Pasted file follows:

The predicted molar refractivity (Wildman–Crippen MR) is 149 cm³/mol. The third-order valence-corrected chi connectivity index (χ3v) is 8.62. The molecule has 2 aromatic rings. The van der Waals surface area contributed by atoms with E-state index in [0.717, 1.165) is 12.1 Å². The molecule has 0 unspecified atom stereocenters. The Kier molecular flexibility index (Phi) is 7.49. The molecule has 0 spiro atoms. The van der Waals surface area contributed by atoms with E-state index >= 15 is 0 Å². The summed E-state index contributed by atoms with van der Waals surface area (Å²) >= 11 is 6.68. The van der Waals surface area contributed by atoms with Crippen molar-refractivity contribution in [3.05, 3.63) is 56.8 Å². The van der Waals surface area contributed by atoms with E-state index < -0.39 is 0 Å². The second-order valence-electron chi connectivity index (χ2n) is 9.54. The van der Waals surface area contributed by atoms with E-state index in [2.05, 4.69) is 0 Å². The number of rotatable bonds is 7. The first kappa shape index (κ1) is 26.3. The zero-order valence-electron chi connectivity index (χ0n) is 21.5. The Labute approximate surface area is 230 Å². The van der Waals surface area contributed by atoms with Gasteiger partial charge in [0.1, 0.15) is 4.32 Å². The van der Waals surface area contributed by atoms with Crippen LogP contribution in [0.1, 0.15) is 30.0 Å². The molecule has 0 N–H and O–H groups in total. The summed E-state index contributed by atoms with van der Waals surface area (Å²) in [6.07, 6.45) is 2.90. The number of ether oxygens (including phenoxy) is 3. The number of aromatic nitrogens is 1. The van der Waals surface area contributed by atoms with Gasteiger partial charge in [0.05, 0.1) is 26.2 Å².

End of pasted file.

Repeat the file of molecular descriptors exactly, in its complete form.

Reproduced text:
The predicted molar refractivity (Wildman–Crippen MR) is 149 cm³/mol. The third-order valence-corrected chi connectivity index (χ3v) is 8.62. The molecule has 2 aromatic rings. The van der Waals surface area contributed by atoms with E-state index in [0.717, 1.165) is 12.1 Å². The molecule has 0 unspecified atom stereocenters. The Kier molecular flexibility index (Phi) is 7.49. The molecule has 0 spiro atoms. The van der Waals surface area contributed by atoms with E-state index >= 15 is 0 Å². The summed E-state index contributed by atoms with van der Waals surface area (Å²) >= 11 is 6.68. The van der Waals surface area contributed by atoms with Crippen molar-refractivity contribution in [3.05, 3.63) is 56.8 Å². The van der Waals surface area contributed by atoms with E-state index < -0.39 is 0 Å². The second-order valence-electron chi connectivity index (χ2n) is 9.54. The van der Waals surface area contributed by atoms with E-state index in [2.05, 4.69) is 0 Å². The number of rotatable bonds is 7. The first kappa shape index (κ1) is 26.3. The zero-order valence-electron chi connectivity index (χ0n) is 21.5. The Labute approximate surface area is 230 Å². The van der Waals surface area contributed by atoms with Gasteiger partial charge in [0.1, 0.15) is 4.32 Å². The van der Waals surface area contributed by atoms with Crippen LogP contribution in [0.1, 0.15) is 30.0 Å². The molecule has 0 N–H and O–H groups in total. The summed E-state index contributed by atoms with van der Waals surface area (Å²) in [6.07, 6.45) is 2.90. The number of ether oxygens (including phenoxy) is 3. The number of aromatic nitrogens is 1. The van der Waals surface area contributed by atoms with Gasteiger partial charge in [0.05, 0.1) is 26.2 Å².